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Champion Horse

  by Jane Smiley


(about 276 pages)
68,949
total words
of all the books in our library
51.33%
vividness
of all the books in our library
8.72%
passive voice
of all the books in our library
3.31%
all adverbs
of all the books in our library
0.66%
ly-adverbs
of all the books in our library
2.65%
non-ly-adverbs
of all the books in our library

clippings from this book

We’ve analyzed hundreds of millions of words, from thousands of different authors, training our linguistic models to recognize the most vivid words in the English language… the words that create the most intense sensory experiences: colors, textures, sounds, flavors, and aromas.

Based on our analysis, we’ve scanned through the pages of this book to find the two pages at the extremes, both the most-passive and the most-vivid pages, so that you can compare them side-by-side and see the difference:

MOST PASSIVE PAGE
MOST VIVID PAGE
if that’s possible. His job is to cull the herd.’ ‘What does that mean?’ ‘That means, part of what he does when he goes around giving clinics is look for horses and riders that might go really far, like get on the team. That is only a handful of riders. They have to be talented and experienced, but they also have to have a certain temperament. Do you know what that is?’ I nodded. ‘You mean, just the way that they are, starting when they’re born.’ ‘Yes.’ ‘Like my colt Jack is bold and full of energy.’ ‘Yes.’ ‘So what is Sophia’s temperament?’ Jane stared at me. I hoped that she wasn’t going to do what the teachers at school liked to do, which was to say, ‘What do you think?’ But she was nicer than that. She said, ‘I thought Sophia was tough as nails. So did Colonel Hawkins. That time she hurt her shoulder, she almost had him convinced to let her keep riding.’ I said, ‘Has he asked her why she doesn’t want to ride her horses?’ ‘I don’t know. I don’t know that the colonel ever asks why.’ ‘Why not?’ ‘Well, you know. “Theirs not to reason why, Theirs but to do and die”.’ ‘What does that mean?’ ‘Oh, it’s a poem, “The Charge of the Light Brigade”. It’s about being in the cavalry, which Colonel Hawkins was in for years before it disbanded.’ ‘Well, someone should ask her.’ ‘Someone should,’ said Jane. When I was Daphne and Rascal, walk back towards the barns. By the time I had watched the three-foot-three-inch hunters, I was almost dozing off, and then I remembered the tack tent. The tack tent was where they sold all sorts of things for horses and ridersboots and breeches and saddles and bridles, brushes, blankets, shirts, saddle soap, belts with horseshoe buckles, hairnets, leather halters and brass nameplates, horse bandages, and also books about riding. That’s what I thought I would go look at. Blue needed that, maybe. I got up and threw away my paper plate and my lemonade cup. The weather was now perfect – the pine trees around the show grounds were brilliant green in the sunshine, and their tops were swaying slightly with the ocean breezes. The air was fresh and smelled of all sorts of things – pine needles, horse manure, the ocean, some sort of sweet flower (Mom would have known but I didn’t). It was Thursday afternoon, and more horses were arriving for the weekend – glossy bays and chestnuts, a few greys and blacks. Not a single buckskin. We had had a buckskin, Dad’s favourite horse ever, Lester, but he’d sold him, just like he sold them all. The tack tent was not far from the barns, so I checked on Blue. He was working on his hay. He looked up, nickered once, and went back to it. I said, ‘Good boy.’ I knew that the saddles and bridles and boots and breeches in the tack tent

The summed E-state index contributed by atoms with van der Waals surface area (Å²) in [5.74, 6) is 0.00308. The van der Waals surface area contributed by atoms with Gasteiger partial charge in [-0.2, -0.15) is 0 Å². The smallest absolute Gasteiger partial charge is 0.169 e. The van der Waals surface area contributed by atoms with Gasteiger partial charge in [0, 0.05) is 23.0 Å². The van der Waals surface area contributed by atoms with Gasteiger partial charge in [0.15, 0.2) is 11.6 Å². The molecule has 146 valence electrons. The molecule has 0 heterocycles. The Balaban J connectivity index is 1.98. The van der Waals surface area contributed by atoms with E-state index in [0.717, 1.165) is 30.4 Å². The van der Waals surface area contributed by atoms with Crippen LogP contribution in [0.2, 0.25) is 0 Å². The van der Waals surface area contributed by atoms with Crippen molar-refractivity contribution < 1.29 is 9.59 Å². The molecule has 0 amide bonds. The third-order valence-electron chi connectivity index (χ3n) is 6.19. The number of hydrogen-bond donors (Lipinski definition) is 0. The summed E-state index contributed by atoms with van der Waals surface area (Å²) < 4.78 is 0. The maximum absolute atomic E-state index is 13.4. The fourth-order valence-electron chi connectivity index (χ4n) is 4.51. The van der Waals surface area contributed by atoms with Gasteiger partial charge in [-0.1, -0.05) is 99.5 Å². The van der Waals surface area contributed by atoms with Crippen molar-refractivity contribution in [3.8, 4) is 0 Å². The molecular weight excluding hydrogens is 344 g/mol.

emotional story arc

Click anywhere on the chart to see the most significant emotional words — both positive & negative — from the corresponding section of the text…
This chart visualizes the the shifting emotional balance for the arc of this story, based on the emotional strength of the words in the prose, using techniques pioneered by the UVM Computational Story Lab. To create this story arc, we divided the complete manuscript text into 50 equal-sized chunks, each with 1378.98 words, and then we scored each section by counting the number of strongly-emotional words, both positive and negative. The bars in the chart move downward whenever there’s conflict and sadness, and they move upward when conflicts are resolved, or when the characters are happy and content. The size of each bar represents the positive or negative word-count of that section.

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